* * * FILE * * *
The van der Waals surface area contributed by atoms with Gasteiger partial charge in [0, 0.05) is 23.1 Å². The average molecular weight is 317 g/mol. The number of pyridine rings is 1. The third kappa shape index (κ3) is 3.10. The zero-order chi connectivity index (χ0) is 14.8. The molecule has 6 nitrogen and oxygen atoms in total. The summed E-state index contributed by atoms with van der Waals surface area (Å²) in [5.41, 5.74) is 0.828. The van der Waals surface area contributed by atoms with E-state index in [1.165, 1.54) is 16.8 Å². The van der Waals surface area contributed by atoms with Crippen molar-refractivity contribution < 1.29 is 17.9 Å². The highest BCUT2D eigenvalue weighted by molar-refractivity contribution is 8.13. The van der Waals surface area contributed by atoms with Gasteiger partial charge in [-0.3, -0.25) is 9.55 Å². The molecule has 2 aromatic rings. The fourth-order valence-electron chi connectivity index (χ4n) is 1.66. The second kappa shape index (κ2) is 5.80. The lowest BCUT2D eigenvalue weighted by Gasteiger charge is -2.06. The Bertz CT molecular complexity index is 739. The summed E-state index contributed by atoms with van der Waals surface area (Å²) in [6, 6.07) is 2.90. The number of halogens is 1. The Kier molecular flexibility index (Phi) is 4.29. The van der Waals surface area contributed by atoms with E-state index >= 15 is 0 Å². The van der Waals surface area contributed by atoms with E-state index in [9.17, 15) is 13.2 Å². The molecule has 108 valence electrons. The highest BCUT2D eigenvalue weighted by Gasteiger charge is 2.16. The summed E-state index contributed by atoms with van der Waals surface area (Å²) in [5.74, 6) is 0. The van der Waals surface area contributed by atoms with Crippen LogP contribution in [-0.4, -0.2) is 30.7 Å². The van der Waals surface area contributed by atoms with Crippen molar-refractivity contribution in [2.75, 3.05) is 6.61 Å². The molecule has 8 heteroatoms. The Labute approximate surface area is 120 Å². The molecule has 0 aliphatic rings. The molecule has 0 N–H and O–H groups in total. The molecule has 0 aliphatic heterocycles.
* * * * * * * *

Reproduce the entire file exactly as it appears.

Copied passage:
The van der Waals surface area contributed by atoms with Gasteiger partial charge in [0, 0.05) is 23.1 Å². The average molecular weight is 317 g/mol. The number of pyridine rings is 1. The third kappa shape index (κ3) is 3.10. The zero-order chi connectivity index (χ0) is 14.8. The molecule has 6 nitrogen and oxygen atoms in total. The summed E-state index contributed by atoms with van der Waals surface area (Å²) in [5.41, 5.74) is 0.828. The van der Waals surface area contributed by atoms with E-state index in [1.165, 1.54) is 16.8 Å². The van der Waals surface area contributed by atoms with Crippen molar-refractivity contribution < 1.29 is 17.9 Å². The highest BCUT2D eigenvalue weighted by molar-refractivity contribution is 8.13. The van der Waals surface area contributed by atoms with Gasteiger partial charge in [-0.3, -0.25) is 9.55 Å². The molecule has 2 aromatic rings. The fourth-order valence-electron chi connectivity index (χ4n) is 1.66. The second kappa shape index (κ2) is 5.80. The lowest BCUT2D eigenvalue weighted by Gasteiger charge is -2.06. The Bertz CT molecular complexity index is 739. The summed E-state index contributed by atoms with van der Waals surface area (Å²) in [6, 6.07) is 2.90. The number of halogens is 1. The Kier molecular flexibility index (Phi) is 4.29. The van der Waals surface area contributed by atoms with E-state index >= 15 is 0 Å². The van der Waals surface area contributed by atoms with E-state index in [9.17, 15) is 13.2 Å². The molecule has 108 valence electrons. The highest BCUT2D eigenvalue weighted by Gasteiger charge is 2.16. The summed E-state index contributed by atoms with van der Waals surface area (Å²) in [5.74, 6) is 0. The van der Waals surface area contributed by atoms with Crippen LogP contribution in [-0.4, -0.2) is 30.7 Å². The van der Waals surface area contributed by atoms with Crippen molar-refractivity contribution in [2.75, 3.05) is 6.61 Å². The molecule has 8 heteroatoms. The Labute approximate surface area is 120 Å². The molecule has 0 aliphatic rings. The molecule has 0 N–H and O–H groups in total. The molecule has 0 aliphatic heterocycles.